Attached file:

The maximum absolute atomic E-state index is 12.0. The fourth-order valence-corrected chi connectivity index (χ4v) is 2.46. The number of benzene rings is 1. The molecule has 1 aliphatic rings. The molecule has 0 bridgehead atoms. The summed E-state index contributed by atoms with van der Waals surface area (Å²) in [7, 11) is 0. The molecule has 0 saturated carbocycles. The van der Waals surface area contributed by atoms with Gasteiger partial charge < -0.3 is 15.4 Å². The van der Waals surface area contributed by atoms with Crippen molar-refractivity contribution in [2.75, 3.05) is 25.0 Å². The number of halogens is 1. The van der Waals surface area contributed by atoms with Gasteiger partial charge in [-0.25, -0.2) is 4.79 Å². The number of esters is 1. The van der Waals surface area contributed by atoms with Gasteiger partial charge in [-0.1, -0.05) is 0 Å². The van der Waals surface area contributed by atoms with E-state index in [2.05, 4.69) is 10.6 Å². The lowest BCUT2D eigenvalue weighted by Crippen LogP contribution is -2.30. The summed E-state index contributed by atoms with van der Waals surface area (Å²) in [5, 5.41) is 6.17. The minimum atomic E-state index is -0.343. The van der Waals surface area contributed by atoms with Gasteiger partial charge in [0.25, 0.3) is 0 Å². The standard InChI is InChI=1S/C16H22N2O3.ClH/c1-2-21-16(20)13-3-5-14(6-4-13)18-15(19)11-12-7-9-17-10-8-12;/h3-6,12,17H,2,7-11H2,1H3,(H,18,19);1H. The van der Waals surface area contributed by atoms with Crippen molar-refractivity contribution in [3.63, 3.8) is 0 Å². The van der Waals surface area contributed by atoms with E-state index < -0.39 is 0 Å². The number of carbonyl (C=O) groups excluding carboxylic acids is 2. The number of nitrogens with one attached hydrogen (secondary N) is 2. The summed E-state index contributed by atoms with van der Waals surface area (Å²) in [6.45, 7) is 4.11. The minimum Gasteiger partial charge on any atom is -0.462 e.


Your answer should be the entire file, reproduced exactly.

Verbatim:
The maximum absolute atomic E-state index is 12.0. The fourth-order valence-corrected chi connectivity index (χ4v) is 2.46. The number of benzene rings is 1. The molecule has 1 aliphatic rings. The molecule has 0 bridgehead atoms. The summed E-state index contributed by atoms with van der Waals surface area (Å²) in [7, 11) is 0. The molecule has 0 saturated carbocycles. The van der Waals surface area contributed by atoms with Gasteiger partial charge < -0.3 is 15.4 Å². The van der Waals surface area contributed by atoms with Crippen molar-refractivity contribution in [2.75, 3.05) is 25.0 Å². The number of halogens is 1. The van der Waals surface area contributed by atoms with Gasteiger partial charge in [-0.25, -0.2) is 4.79 Å². The number of esters is 1. The van der Waals surface area contributed by atoms with Gasteiger partial charge in [-0.1, -0.05) is 0 Å². The van der Waals surface area contributed by atoms with E-state index in [2.05, 4.69) is 10.6 Å². The lowest BCUT2D eigenvalue weighted by Crippen LogP contribution is -2.30. The summed E-state index contributed by atoms with van der Waals surface area (Å²) in [5, 5.41) is 6.17. The minimum atomic E-state index is -0.343. The van der Waals surface area contributed by atoms with Gasteiger partial charge in [0.25, 0.3) is 0 Å². The standard InChI is InChI=1S/C16H22N2O3.ClH/c1-2-21-16(20)13-3-5-14(6-4-13)18-15(19)11-12-7-9-17-10-8-12;/h3-6,12,17H,2,7-11H2,1H3,(H,18,19);1H. The van der Waals surface area contributed by atoms with Crippen molar-refractivity contribution in [3.63, 3.8) is 0 Å². The van der Waals surface area contributed by atoms with E-state index < -0.39 is 0 Å². The number of carbonyl (C=O) groups excluding carboxylic acids is 2. The number of nitrogens with one attached hydrogen (secondary N) is 2. The summed E-state index contributed by atoms with van der Waals surface area (Å²) in [6.45, 7) is 4.11. The minimum Gasteiger partial charge on any atom is -0.462 e.